I use stevia in both the liquid and packet form, which I purchase from the health food store. The Truvia which is sold in the grocery stores I have not tried, and I do not plan to really. It is combined with erythritol, a sugar alcohol, which causes gastric disturbances for many people. Since other sugar alcohols do upset my stomach, I prefer to use the health store version which is not mixed. Since I have diabetes, I need to use it, and I would love to try the truvia as a sample; but I don't want to invest in a box of it which I probably would not be able to use.
05/10/2010 10:53:29 AM CDT
Stephanie says ...
I have been using Stevia in place of sugar or artifical sweetner in my coffe and tea for a while now. Unlike artifical sweetners, Stevia has no ill effects. Not only do I feel good when I use it, I feel good about supporting those producing it!
05/10/2010 11:17:50 AM CDT
Jennifer P. says ...
I have been using Truvia for a little over two months. I really like it and have no troubles with it at all. In fact, it is a little too sweet to use an entire packet for most things, so I use 1/2 packet. Use in smoothies, lattes, oatmeal. Haven't used to bake yet.
05/10/2010 11:22:07 AM CDT
Elysha says ...
My children like the flavored liquid stevia. The best are the vanilla and chocolate. We add it to milk and plain yogurt.
05/10/2010 11:30:21 AM CDT
Melissa says ...
Although I'm very happy that there are natural alternatives to chemical artificial sweeteners, unfortunately Stevia still *tastes* artificial to me - and my kids. :( I have no objection to labels on products containing Stevia saying they don't contain "artificial sweeteners" but would really prefer a clearer label like "sweetened with natural Stevia" so people (like me) can avoid it if they wish.
05/10/2010 12:37:28 PM CDT
M Tung says ...
I use Stevia every morning in my coffee, in my iced tea, smoothies, sugar-free cereal and oatmeal! Have yet to bake w/it, though. It's fantastic, but the best part is the weight loss that comes along with giving up regular & artificial sugars. One does go through a withdrawal period, just like you would with anything else being eliminated from diet...caffeine, simple carbs. My kids have yet to complain. I don't think they're even aware of the change in their diet.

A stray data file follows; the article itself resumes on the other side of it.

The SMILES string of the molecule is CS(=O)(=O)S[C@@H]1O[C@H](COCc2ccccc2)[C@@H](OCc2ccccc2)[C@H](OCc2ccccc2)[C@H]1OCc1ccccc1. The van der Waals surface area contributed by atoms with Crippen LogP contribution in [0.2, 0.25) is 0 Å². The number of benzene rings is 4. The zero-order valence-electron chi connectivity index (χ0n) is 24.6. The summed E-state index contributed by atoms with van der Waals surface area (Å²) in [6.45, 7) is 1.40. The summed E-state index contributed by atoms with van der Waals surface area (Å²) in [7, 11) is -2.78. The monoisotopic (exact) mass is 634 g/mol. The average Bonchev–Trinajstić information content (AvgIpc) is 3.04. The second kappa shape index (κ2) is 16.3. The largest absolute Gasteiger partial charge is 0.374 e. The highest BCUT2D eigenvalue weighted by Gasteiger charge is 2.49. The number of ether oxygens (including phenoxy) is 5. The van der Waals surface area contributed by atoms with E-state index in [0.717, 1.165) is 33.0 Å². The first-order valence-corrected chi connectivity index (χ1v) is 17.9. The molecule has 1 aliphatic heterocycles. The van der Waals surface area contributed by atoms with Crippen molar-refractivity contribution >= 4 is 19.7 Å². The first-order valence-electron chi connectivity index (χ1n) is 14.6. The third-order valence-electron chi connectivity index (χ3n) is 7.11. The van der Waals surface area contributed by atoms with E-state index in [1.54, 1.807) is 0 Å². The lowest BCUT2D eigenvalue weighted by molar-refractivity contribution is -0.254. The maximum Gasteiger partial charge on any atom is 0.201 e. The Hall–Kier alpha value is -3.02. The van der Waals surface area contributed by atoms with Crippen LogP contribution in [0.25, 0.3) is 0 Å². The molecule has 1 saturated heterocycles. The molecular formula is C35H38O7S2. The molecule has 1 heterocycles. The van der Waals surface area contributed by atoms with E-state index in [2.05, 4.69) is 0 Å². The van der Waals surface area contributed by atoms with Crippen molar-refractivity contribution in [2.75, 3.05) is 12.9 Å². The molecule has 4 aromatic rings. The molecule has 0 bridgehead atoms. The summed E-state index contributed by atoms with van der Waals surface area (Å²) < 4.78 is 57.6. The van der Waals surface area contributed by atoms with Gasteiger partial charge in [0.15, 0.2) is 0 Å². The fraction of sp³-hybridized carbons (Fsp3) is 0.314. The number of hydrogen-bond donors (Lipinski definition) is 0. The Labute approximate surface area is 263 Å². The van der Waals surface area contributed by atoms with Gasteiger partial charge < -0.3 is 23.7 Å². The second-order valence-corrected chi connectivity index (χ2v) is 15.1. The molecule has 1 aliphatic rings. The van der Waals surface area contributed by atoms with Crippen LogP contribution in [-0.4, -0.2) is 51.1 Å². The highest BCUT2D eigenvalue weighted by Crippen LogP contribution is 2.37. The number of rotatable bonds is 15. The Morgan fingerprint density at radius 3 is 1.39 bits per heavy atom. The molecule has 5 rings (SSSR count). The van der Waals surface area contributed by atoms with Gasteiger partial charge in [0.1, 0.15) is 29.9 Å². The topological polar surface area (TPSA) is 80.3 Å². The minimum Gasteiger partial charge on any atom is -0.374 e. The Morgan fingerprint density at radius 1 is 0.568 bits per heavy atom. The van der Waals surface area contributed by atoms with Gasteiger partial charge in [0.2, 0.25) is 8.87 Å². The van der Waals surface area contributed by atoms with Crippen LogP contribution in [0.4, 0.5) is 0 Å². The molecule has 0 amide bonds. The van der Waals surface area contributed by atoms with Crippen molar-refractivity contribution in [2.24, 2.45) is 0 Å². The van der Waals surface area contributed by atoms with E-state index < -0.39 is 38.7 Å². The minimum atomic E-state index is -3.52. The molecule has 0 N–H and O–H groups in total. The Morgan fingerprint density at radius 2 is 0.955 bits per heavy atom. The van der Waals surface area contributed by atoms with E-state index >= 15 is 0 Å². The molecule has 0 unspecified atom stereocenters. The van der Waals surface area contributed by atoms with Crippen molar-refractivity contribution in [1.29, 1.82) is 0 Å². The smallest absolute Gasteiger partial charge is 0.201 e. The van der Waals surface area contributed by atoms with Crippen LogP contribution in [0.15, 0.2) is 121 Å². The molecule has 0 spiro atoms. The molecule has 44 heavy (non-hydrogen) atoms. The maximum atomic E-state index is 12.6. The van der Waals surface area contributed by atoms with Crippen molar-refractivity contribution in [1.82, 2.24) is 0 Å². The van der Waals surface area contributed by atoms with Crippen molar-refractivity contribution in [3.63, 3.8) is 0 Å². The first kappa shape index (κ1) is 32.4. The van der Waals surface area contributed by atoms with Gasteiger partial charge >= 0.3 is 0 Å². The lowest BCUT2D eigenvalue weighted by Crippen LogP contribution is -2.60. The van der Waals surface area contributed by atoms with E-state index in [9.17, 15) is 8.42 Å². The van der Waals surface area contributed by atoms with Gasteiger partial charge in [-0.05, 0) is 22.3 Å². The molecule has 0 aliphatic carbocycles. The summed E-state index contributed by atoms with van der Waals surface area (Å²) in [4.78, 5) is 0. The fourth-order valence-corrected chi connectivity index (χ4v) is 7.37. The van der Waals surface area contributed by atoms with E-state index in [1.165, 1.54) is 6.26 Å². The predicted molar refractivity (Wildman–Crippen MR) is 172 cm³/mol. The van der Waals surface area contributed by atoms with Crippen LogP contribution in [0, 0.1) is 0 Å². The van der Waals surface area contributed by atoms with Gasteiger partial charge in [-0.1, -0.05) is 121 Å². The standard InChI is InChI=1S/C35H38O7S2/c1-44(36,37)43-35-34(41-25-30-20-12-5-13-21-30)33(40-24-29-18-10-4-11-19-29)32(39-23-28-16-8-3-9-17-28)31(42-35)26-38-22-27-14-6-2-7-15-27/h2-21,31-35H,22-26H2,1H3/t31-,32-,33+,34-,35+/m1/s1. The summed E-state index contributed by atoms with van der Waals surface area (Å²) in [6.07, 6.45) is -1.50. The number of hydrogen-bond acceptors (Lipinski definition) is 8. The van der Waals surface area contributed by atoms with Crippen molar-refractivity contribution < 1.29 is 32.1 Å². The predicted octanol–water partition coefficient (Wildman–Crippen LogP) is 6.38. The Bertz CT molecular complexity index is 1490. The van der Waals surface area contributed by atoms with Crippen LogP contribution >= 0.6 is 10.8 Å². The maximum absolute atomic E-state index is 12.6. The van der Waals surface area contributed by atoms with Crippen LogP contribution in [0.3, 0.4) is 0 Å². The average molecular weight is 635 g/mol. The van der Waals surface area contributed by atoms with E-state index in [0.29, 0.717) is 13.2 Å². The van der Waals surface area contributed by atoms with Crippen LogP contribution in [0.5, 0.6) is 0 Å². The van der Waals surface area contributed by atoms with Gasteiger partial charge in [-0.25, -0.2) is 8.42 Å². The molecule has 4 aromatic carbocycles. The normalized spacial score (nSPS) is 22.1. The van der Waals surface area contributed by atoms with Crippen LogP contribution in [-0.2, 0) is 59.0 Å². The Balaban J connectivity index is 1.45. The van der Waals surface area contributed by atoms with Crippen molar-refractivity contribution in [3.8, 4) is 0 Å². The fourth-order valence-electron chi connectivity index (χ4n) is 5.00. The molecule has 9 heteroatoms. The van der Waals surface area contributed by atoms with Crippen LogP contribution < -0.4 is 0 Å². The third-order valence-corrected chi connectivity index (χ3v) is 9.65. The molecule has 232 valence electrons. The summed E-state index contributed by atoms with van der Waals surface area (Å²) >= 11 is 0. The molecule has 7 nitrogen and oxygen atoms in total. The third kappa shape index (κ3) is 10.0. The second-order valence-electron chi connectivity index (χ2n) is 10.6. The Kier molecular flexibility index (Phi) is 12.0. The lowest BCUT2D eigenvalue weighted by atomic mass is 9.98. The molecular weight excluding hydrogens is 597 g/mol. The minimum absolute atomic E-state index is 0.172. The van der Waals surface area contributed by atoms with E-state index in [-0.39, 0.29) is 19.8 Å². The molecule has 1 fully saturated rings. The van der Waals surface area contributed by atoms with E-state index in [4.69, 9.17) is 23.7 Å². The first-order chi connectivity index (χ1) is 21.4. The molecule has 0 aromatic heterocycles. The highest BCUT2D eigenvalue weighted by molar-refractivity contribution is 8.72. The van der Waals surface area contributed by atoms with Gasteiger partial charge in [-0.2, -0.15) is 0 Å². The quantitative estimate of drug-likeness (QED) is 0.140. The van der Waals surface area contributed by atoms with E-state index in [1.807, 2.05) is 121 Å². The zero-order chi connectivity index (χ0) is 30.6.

05/10/2010 1:05:24 PM CDT
VALERIA says ...
I'm brazilian and the only way we use " erva doce" is as TEA for babies( gas_) and adults. however i will try it. just because i'm a big whole foods fan and I trust this brand
05/10/2010 1:14:55 PM CDT
franni says ...
I have tried Stevia but have a terrible time trying to regulate the amount to use. I switched to Agave nectar but hear now it is not much different from plain, old sugar. I'll try Stevia once more...
05/10/2010 2:06:35 PM CDT
Terrie says ...
I use stevia regularly to sweeten my tea and I was thrilled to find recently that Vitamin Water has reengineered their low-calorie drink so that it has zero calories and is sweetened with stevia. I love it!
05/10/2010 2:26:38 PM CDT
Debbie Moreno says ...
My Lymphatic thereapist turned me onto stevia. I love it. Right now I just use the powder packets for ice tea., but I hope to cook something with it soon. I bought the big bag of powder to cook with. Can not wait to see what happens. I downloaded several recipes from the stevia website. We shall see.
05/10/2010 3:55:44 PM CDT
Debbie Moreno says ...
In answer to the diabetic question. I am diabetic and have noticed a lowering of my sugar to a more controllerable number. I also gave up all soda pop and lowered my sodium intake. I lost 100 lbs in 8 months. I also have systemic lupus, severe RA, dermatomyositis, and osteoparosis. Stevia has helped me change my drinking habits. I only drink ice tea mostly decaff.
05/10/2010 3:59:38 PM CDT